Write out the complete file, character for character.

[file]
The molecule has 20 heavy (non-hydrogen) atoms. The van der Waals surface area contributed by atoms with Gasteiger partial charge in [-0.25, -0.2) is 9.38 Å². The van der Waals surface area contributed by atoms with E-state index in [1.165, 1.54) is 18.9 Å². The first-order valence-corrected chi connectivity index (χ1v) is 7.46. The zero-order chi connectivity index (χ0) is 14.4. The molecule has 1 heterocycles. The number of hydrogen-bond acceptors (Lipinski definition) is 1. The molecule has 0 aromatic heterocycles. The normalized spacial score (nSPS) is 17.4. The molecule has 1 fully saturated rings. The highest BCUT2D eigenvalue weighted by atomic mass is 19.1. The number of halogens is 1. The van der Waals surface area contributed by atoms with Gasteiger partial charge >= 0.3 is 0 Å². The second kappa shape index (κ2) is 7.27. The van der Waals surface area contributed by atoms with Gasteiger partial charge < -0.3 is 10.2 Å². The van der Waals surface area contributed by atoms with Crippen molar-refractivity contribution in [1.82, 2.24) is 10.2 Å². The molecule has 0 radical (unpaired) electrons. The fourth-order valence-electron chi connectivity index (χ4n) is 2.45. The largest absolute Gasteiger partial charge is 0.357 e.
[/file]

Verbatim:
The molecule has 20 heavy (non-hydrogen) atoms. The van der Waals surface area contributed by atoms with Gasteiger partial charge in [-0.25, -0.2) is 9.38 Å². The van der Waals surface area contributed by atoms with E-state index in [1.165, 1.54) is 18.9 Å². The first-order valence-corrected chi connectivity index (χ1v) is 7.46. The zero-order chi connectivity index (χ0) is 14.4. The molecule has 1 heterocycles. The number of hydrogen-bond acceptors (Lipinski definition) is 1. The molecule has 0 aromatic heterocycles. The normalized spacial score (nSPS) is 17.4. The molecule has 1 fully saturated rings. The highest BCUT2D eigenvalue weighted by atomic mass is 19.1. The number of halogens is 1. The van der Waals surface area contributed by atoms with Gasteiger partial charge >= 0.3 is 0 Å². The second kappa shape index (κ2) is 7.27. The van der Waals surface area contributed by atoms with Gasteiger partial charge < -0.3 is 10.2 Å². The van der Waals surface area contributed by atoms with Crippen molar-refractivity contribution in [1.82, 2.24) is 10.2 Å². The molecule has 0 radical (unpaired) electrons. The fourth-order valence-electron chi connectivity index (χ4n) is 2.45. The largest absolute Gasteiger partial charge is 0.357 e.